ATI Radeon HD 5830 1GB DX11 Video Card ReviewWed, Feb 24, 2010 - 11:00 PM
Final Thoughts and Conclusions
AMD has not only announced the Radeon HD 5830, but they have also stated that the card will be immediately available in the retail channel. This is great news as this is not a paper launch. The ATI Radeon HD 5830 will carry an SEP of $239, which helps fill the rather large price gap between the Radeon HD 5770 and the Radeon HD 5850 graphics cards. The lowest priced Radeon HD 5770 that we could find on the retail market is the POWERCOLOR AX5770 at $142.99 shipped. The lowest priced Radeon HD 5850 also happens to be a POWERCOLOR Radeon AX850 at $299.99 shipped. Anyone that has shopped for a DirectX 11 capable graphics card is likely to notice that the price more than doubles to go from the Radeon HD 5770 to the Radeon HD 5850 series. This $157 price jump is a bit much, so it is nice to see a card like the Radeon HD 5830 nearly split the price gap and come in at the $239 price point.
When it comes to performance, the Radeon HD 5830 didn’t exactly split the difference between the two series, but it did come close. We found the card to be roughly 10-20% faster than the Radeon HD 5770 depending on the benchmark. The Radeon HD 5830 was also an amazing overclocker as we were able to increase the clock frequencies from 800MHz/1000MHz to 875MHz/1200MHz in just seconds by using the ATI Overdrive utility. This was enough to boost graphics performance by nearly 9%, so the card has plenty of room for enthusiasts to overclock them higher. Even with the Radeon HD 5830 overclocked as high as we could get it in ATI Overdrive, it still wasn’t enough for the card to catch up to the Radeon HD 5850 as we showed in the S.T.A.L.K.E.R.: Call of Pripyat benchmark.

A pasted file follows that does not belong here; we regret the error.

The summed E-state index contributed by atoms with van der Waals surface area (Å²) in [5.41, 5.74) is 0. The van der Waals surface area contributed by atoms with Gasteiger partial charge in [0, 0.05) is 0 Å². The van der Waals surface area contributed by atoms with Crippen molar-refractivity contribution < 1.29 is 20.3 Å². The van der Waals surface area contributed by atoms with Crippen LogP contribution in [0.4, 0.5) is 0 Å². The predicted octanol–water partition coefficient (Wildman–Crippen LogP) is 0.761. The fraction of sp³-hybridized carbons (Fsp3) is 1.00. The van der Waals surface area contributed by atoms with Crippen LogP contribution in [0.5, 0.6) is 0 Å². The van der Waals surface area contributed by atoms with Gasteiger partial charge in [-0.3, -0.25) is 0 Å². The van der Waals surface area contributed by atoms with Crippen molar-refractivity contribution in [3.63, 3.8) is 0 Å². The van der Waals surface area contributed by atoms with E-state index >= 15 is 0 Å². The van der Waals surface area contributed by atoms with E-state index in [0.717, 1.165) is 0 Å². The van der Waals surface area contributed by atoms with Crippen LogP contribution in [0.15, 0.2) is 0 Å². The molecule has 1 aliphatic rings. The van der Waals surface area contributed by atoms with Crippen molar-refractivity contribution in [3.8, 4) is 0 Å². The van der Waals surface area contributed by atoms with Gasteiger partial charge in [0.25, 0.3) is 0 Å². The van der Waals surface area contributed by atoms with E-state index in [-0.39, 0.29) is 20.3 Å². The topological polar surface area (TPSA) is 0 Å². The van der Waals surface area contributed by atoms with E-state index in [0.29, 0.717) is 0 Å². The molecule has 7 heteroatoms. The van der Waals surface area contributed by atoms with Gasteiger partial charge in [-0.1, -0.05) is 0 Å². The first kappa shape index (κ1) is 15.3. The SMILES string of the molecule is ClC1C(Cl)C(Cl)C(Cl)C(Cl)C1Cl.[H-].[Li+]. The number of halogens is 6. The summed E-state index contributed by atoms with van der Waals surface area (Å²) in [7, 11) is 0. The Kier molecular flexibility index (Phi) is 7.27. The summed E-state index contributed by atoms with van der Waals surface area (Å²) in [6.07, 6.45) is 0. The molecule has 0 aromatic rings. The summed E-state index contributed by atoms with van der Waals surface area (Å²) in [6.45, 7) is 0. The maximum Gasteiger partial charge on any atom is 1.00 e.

That being said, the Radeon HD 5830 is a strange card. In a nutshell: The Radeon HD 5830 is, shall we say, a broken Radeon HD 5870. AMD won’t like us saying that, but this is clearly the fallout from the Radeon HD 5870 binning process. The Printed Circuit Board (PCB), Heat Sink Fan (HSF), and GPU architecture are all the same with the exception of a few areas of the core being disabled and the board having a new BIOS on it. The only downside to this is that the Radeon HD 5830 is longer than the Radeon HD 5850 and uses more power while it’s at it. If you can get over the power efficiency and can fit a card that is 11.1″ in your PC, then the Radeon HD 5830 might be the card for you.
Legit Bottom Line: The Radeon HD 5830 video card is the 11th card in the Radeon HD 5000 series, and while it doesn’t bring any new features to the table, it is a gap filler at the $239 price point.